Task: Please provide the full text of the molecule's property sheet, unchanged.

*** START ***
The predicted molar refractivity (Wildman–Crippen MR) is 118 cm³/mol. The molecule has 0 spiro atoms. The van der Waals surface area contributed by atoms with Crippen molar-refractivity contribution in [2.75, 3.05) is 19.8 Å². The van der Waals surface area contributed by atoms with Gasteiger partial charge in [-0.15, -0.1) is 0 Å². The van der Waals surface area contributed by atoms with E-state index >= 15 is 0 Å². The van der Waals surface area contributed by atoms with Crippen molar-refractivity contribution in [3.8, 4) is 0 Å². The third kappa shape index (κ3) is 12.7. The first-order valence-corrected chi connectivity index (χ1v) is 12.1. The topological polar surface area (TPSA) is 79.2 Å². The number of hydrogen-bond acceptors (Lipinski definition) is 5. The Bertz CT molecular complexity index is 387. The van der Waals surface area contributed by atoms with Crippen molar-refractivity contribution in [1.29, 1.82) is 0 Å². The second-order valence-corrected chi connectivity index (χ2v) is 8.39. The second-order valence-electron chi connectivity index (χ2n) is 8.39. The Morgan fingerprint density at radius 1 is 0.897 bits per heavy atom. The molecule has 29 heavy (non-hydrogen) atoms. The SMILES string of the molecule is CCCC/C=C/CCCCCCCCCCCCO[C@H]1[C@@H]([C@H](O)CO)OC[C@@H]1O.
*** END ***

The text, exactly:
The predicted molar refractivity (Wildman–Crippen MR) is 118 cm³/mol. The molecule has 0 spiro atoms. The van der Waals surface area contributed by atoms with Crippen molar-refractivity contribution in [2.75, 3.05) is 19.8 Å². The van der Waals surface area contributed by atoms with Gasteiger partial charge in [-0.15, -0.1) is 0 Å². The van der Waals surface area contributed by atoms with E-state index >= 15 is 0 Å². The van der Waals surface area contributed by atoms with Crippen molar-refractivity contribution in [3.8, 4) is 0 Å². The third kappa shape index (κ3) is 12.7. The first-order valence-corrected chi connectivity index (χ1v) is 12.1. The topological polar surface area (TPSA) is 79.2 Å². The number of hydrogen-bond acceptors (Lipinski definition) is 5. The Bertz CT molecular complexity index is 387. The van der Waals surface area contributed by atoms with Crippen molar-refractivity contribution in [1.29, 1.82) is 0 Å². The second-order valence-corrected chi connectivity index (χ2v) is 8.39. The second-order valence-electron chi connectivity index (χ2n) is 8.39. The Morgan fingerprint density at radius 1 is 0.897 bits per heavy atom. The molecule has 29 heavy (non-hydrogen) atoms. The SMILES string of the molecule is CCCC/C=C/CCCCCCCCCCCCO[C@H]1[C@@H]([C@H](O)CO)OC[C@@H]1O.